Bringing Light to the Darkness of Human Trafficking (Trafficking in Persons)

Jeffrey Epstein, the billionaire financier previously convicted as a sex offender, was arrested Saturday on sex trafficking and conspiracy charges over allegations that he paid girls as young as 14 for sex and used them to recruit other young girls between 2002 and 2005.

A criminal indictment unsealed Monday in Manhattan federal court claims Epstein sexually exploited dozens of minor girls starting in 2002. Epstein is said to have abused girls in his homes in both New York and Palm Beach, Fla. At both locations, Epstein recruited victims to give him “massages” that quickly turned sexual, prosecutors said. Epstein paid his victims hundreds of dollars in cash, according to the indictment.

Epstein, 66, allegedly sought out minors and was aware that many of his victims were under 18 because “in some instances, minor victims expressly told him their age,” prosecutors wrote.

“Moreover, and in order to maintain and increase his supply of victims, Epstein also paid certain of his victims to recruit additional girls to be similarly abused by Epstein,” prosecutors wrote in the indictment. “In this way, Epstein created a vast network of underage victims for him to sexually exploit in locations including New York and Palm Beach.”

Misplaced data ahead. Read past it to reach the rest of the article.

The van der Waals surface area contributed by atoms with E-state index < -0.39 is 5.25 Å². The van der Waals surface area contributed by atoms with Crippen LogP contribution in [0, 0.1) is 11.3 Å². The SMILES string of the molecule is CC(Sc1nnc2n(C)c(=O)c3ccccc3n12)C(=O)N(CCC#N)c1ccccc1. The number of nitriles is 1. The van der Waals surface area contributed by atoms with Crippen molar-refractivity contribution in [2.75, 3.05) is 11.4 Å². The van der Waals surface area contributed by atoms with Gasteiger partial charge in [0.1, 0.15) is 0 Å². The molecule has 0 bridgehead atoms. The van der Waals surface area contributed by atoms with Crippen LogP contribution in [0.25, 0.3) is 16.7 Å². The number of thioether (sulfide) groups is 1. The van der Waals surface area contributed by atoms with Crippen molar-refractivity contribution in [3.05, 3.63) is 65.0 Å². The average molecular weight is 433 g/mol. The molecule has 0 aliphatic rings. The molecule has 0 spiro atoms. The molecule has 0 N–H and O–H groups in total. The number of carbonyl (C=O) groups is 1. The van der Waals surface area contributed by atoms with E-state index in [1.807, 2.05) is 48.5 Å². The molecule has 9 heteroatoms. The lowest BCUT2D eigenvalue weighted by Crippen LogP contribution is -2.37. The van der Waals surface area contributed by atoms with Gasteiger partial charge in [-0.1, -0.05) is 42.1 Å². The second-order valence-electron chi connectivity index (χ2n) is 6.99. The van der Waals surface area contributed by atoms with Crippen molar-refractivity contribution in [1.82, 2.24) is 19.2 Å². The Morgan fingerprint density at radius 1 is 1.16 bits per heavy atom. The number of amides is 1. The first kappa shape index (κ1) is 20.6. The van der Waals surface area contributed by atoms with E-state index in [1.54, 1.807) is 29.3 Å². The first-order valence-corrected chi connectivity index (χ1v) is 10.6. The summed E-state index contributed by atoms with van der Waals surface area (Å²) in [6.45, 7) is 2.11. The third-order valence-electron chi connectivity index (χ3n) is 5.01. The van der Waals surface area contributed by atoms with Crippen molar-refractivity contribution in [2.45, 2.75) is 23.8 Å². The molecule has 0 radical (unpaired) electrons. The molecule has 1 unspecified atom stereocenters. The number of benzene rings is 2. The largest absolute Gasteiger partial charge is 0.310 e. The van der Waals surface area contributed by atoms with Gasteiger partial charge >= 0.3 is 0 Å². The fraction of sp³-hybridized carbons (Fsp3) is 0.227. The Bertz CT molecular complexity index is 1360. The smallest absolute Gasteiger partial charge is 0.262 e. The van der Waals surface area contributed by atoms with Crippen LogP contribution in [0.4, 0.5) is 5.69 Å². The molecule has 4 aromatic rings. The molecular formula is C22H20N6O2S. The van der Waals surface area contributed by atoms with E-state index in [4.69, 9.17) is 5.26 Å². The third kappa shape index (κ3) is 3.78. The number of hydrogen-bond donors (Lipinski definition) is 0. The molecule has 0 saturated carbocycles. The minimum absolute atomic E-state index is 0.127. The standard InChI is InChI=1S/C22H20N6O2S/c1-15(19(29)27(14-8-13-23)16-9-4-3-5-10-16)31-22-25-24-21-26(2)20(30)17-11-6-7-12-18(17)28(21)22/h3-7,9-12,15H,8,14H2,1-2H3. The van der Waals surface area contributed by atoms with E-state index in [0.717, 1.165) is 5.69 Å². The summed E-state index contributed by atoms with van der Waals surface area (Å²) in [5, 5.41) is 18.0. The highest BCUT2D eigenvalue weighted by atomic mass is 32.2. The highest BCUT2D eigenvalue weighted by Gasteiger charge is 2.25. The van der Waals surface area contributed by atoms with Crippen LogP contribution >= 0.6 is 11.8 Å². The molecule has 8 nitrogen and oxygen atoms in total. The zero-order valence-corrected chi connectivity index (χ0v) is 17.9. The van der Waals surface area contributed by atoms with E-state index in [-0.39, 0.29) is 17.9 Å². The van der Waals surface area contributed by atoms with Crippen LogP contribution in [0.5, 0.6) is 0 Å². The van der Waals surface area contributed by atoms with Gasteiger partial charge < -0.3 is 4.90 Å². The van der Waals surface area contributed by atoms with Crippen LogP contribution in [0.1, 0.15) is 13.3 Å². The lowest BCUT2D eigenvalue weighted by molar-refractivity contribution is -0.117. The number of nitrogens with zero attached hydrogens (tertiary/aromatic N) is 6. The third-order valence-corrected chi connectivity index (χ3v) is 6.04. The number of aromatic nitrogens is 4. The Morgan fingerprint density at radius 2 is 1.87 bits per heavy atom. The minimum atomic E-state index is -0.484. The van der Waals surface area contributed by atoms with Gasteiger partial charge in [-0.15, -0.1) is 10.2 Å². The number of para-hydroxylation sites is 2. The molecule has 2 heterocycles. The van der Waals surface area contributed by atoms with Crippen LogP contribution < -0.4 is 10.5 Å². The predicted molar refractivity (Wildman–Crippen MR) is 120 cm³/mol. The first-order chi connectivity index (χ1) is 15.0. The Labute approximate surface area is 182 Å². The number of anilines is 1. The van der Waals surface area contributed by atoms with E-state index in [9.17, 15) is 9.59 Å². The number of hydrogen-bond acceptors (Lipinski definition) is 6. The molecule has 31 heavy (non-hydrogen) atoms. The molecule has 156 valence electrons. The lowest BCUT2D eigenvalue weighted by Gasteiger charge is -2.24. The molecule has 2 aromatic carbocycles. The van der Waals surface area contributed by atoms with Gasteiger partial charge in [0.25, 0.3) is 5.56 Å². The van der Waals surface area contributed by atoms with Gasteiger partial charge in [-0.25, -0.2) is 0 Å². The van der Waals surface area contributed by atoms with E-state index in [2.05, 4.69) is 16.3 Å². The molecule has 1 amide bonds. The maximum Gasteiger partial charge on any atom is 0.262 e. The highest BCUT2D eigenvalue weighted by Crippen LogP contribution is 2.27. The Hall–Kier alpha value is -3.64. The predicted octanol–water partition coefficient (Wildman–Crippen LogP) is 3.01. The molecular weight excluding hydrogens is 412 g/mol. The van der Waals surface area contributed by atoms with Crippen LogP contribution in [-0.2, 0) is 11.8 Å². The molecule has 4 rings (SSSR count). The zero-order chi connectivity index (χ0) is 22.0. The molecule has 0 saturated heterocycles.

Epstein pleaded not guilty to the charges of sex trafficking and conspiracy to commit sex trafficking on Monday. He faces a maximum prison sentence of 45 years if convicted.

“The alleged behavior shocks the conscience,” said Geoffrey Berman, U.S. Attorney for the Southern District of New York, during a press conference on Monday in which he detailed the allegations against Epstein. The Public Corruption Unit of U.S. Attorney’s Office is handling the case, with assistance from the FBI and the human trafficking officials from the U.S. Attorney’s office.

The arrest comes as Epstein recently received increased scrutiny surrounding a lenient plea deal he struck in 2008 after being accused of sexually abusing underage girls that allowed him to avoid federal prosecution.

Here’s what to know about the sex crimes case against Epstein.

Who is Jeffrey Epstein?

After starting out as a math teacher at Dalton School in New York City, Epstein worked at investment bank Bear Stearns for six years until he opened his own firm, J. Epstein and Co., in 1982 to manage funds for very wealthy clients.